Finally, what impression does your product make on the end user? If your company sells an application, why wouldn’t you want to advertise how thoroughly your application has been tested? If your product is any good, are you willing to put your money where your mouth is? As an “in the trenches” IT professional, you may not be exposed to RFPs. It is not uncommon for RFPs to include questions about your company’s software development process. Being able to elaborate on the QA/unit testing aspects gives you that much more of a leg up on your competitors.

What Do You Get with Quest Code Tester?

To start with, you get free tutorials with step-by-step examples, ample documentation, access to a user community, code samples, product support, a reasonable price, and an option to try a freeware version. QCTO comes with many features and benefits. The product is easy to download, install and start using. The help (within the application) component is thorough, as is the 47-page PDF quick start guide. QCTO includes narrated Flash videos covering the following topics:

  • Introduction and overviews
  • Testing tables, views, queries and cursor variables
  • Testing collections
  • Testing records
  • Testing global variables and expressions
  • Testing contents of files
  • Test exceptions, system output, elapsed time
  • Tips and tricks

All topic areas include the demonstration code used in the videos, so you can go back at your leisure to run through a test setup on your own. A secondary benefit of the library is that the test code itself serves as a good example or prototype of what you can use in your own environment.

The Really, Really Neat Feature of Quest Code Tester

Hands down, it has to be the Quick Build feature/interface. There are numerous template-like test cases you can easily drag and drop into the test setup frames. Coming back to the earlier question about naming six errors or exceptions you can encounter during a simple insert (I could have asked for seven), the picture below shows how Quick Build makes those errors available at the click of your mouse.

For each of the exceptions, the end result is further described after a particular error has been raised. As an example, suppose you encounter a DUP_VAL_ON_INDEX during an insert operation. What is the state of the table after the error is raised? Hopefully, nothing happened to the table, but how would you check or verify that expected outcome?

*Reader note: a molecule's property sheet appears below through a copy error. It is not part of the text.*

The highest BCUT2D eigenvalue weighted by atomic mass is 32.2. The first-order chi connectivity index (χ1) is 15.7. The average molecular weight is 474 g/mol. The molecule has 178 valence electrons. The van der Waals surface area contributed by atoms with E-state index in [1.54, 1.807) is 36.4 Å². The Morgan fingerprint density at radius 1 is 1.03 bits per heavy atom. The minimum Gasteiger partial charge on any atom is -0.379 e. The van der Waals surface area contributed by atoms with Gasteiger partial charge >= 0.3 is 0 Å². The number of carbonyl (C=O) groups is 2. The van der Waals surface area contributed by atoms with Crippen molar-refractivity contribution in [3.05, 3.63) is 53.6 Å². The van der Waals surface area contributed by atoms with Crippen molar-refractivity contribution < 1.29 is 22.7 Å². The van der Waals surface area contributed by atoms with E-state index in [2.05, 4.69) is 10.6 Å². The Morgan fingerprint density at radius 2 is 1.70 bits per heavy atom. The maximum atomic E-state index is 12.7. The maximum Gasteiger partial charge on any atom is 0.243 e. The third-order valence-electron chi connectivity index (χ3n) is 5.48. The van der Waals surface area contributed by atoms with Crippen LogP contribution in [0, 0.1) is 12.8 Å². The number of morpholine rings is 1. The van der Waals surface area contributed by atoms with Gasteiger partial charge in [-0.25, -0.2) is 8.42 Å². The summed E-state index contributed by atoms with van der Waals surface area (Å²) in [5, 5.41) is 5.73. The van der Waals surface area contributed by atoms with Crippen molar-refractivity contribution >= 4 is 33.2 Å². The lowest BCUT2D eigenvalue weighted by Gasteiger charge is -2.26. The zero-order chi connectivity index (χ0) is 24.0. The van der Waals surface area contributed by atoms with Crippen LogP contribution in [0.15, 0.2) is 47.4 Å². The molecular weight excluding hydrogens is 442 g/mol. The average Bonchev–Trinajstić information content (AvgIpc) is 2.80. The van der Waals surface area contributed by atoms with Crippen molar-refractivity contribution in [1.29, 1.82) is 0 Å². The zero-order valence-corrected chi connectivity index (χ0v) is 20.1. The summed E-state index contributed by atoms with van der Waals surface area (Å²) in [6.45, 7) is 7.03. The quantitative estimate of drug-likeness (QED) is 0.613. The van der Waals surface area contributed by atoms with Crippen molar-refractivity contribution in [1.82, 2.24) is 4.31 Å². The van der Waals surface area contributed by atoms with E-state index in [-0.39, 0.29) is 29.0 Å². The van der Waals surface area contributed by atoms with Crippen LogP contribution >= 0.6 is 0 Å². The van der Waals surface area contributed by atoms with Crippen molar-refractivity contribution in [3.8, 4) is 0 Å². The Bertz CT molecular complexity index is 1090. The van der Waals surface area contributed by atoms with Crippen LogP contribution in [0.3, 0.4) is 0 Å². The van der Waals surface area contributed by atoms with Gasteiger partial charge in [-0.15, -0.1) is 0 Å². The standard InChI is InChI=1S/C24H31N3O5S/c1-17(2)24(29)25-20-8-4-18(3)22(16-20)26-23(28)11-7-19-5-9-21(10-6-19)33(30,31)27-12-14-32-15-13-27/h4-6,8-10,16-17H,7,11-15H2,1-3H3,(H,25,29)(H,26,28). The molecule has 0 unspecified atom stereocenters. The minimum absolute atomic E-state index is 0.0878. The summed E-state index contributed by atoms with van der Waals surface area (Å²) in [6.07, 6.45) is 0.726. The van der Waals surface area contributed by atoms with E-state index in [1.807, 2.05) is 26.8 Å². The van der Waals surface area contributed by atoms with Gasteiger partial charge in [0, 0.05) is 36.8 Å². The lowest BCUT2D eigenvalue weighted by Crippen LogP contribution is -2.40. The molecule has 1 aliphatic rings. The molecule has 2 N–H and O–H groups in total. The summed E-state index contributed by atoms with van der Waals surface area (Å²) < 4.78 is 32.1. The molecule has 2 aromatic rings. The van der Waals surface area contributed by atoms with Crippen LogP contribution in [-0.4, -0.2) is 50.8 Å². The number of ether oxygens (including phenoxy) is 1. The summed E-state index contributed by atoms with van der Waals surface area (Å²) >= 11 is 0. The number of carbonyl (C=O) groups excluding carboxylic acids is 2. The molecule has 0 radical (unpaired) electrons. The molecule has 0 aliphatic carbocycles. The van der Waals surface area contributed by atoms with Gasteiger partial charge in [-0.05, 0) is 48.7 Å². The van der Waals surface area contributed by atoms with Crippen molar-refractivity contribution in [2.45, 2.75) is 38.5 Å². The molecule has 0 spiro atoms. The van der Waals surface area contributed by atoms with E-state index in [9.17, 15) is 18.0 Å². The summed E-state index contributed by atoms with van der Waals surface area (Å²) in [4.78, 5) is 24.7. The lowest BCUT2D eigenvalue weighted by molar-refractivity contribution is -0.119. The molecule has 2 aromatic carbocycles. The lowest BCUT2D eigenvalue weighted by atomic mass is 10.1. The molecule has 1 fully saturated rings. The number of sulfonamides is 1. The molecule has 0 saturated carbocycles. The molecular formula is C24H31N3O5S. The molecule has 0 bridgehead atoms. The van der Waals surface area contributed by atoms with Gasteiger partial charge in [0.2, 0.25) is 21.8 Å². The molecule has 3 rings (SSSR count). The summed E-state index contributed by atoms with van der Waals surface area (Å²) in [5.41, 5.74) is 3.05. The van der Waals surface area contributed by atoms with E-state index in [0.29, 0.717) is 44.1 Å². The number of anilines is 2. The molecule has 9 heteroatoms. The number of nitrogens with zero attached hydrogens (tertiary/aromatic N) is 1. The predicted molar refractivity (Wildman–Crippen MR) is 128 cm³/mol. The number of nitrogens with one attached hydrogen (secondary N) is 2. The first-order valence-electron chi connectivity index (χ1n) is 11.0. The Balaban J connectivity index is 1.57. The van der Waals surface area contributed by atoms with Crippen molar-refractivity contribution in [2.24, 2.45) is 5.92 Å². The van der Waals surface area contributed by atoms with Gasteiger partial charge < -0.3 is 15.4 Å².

One test is to compare the number of rows before and after, and another is to verify that the specific error was, in fact, raised (as opposed to some other error). Out of curiosity, which Oracle error is associated with the DUP_VAL_ON_INDEX exception? Error number one is how I remember it, which is the error that attempts to strike at the heart of Oracle enforces best: preventing violations of a unique constraint, otherwise known as ORA-00001.

The State of the Application

Quest Code Tester is a work in progress. The version I’m using is 1.5.2. Over 70 bugs or enhancements were addressed in its last incarnation. Much like the TOAD user community, Quest will gladly accept input and feedback to help make this product better. When evaluating this product on your own, take into consideration just how long the PL/SQL developer world was without a tool as complete as QCTO. It is obvious that a considerable amount of effort went into the development of QCTO, and that it wasn’t coded then tossed over the fence for users to do the QA work on it (see: “Microsoft Live Mail beta testing, synonymous with bug city/what was Microsoft thinking?”).

An example of a suggested improvement might be to incorporate a verbose/non-verbose mode. The verbiage in the Step 1 window could tend to be overkill after the 100th time you’ve used Quick Build to setup a test.

In Closing

In Part 2 of this review, I’ll go into more detail on the installation and use of the tool to perform code testing. Listed below are sites with more information about Quest Code Tester.

The slide below (from the introduction video, complete with Feuerstein’s emphasis on key aspects) captures the essence of the need QCTO fulfills. “Wouldn’t it be wonderful if…” can be changed to “Isn’t it wonderful that Quest Code Tester does…”

» See All Articles by Columnist Steve Callan